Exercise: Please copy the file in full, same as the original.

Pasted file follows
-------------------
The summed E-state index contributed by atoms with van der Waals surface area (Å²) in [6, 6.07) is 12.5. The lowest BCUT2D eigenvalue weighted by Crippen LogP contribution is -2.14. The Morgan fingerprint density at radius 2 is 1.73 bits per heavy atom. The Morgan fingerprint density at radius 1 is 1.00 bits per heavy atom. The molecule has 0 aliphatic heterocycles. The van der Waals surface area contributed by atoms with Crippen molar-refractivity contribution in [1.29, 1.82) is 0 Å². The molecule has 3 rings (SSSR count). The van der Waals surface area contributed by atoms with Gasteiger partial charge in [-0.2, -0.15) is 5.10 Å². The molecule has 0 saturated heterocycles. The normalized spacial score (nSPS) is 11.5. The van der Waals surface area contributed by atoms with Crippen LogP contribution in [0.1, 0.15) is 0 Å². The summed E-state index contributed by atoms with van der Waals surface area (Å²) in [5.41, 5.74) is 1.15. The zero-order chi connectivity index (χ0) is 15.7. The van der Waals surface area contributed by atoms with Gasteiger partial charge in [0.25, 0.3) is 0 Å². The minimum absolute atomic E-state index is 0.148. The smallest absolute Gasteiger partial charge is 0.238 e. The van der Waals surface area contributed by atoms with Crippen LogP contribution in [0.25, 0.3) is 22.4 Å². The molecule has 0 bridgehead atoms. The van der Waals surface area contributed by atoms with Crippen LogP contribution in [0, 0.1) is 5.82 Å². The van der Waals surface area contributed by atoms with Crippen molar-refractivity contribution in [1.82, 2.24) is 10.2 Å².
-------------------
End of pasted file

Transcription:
The summed E-state index contributed by atoms with van der Waals surface area (Å²) in [6, 6.07) is 12.5. The lowest BCUT2D eigenvalue weighted by Crippen LogP contribution is -2.14. The Morgan fingerprint density at radius 2 is 1.73 bits per heavy atom. The Morgan fingerprint density at radius 1 is 1.00 bits per heavy atom. The molecule has 0 aliphatic heterocycles. The van der Waals surface area contributed by atoms with Crippen molar-refractivity contribution in [1.29, 1.82) is 0 Å². The molecule has 3 rings (SSSR count). The van der Waals surface area contributed by atoms with Gasteiger partial charge in [-0.2, -0.15) is 5.10 Å². The molecule has 0 saturated heterocycles. The normalized spacial score (nSPS) is 11.5. The van der Waals surface area contributed by atoms with Crippen LogP contribution in [0.1, 0.15) is 0 Å². The summed E-state index contributed by atoms with van der Waals surface area (Å²) in [5.41, 5.74) is 1.15. The zero-order chi connectivity index (χ0) is 15.7. The van der Waals surface area contributed by atoms with Gasteiger partial charge in [0.25, 0.3) is 0 Å². The minimum absolute atomic E-state index is 0.148. The smallest absolute Gasteiger partial charge is 0.238 e. The van der Waals surface area contributed by atoms with Crippen LogP contribution in [0.25, 0.3) is 22.4 Å². The molecule has 0 bridgehead atoms. The van der Waals surface area contributed by atoms with Crippen LogP contribution in [0, 0.1) is 5.82 Å². The van der Waals surface area contributed by atoms with Crippen molar-refractivity contribution in [1.82, 2.24) is 10.2 Å².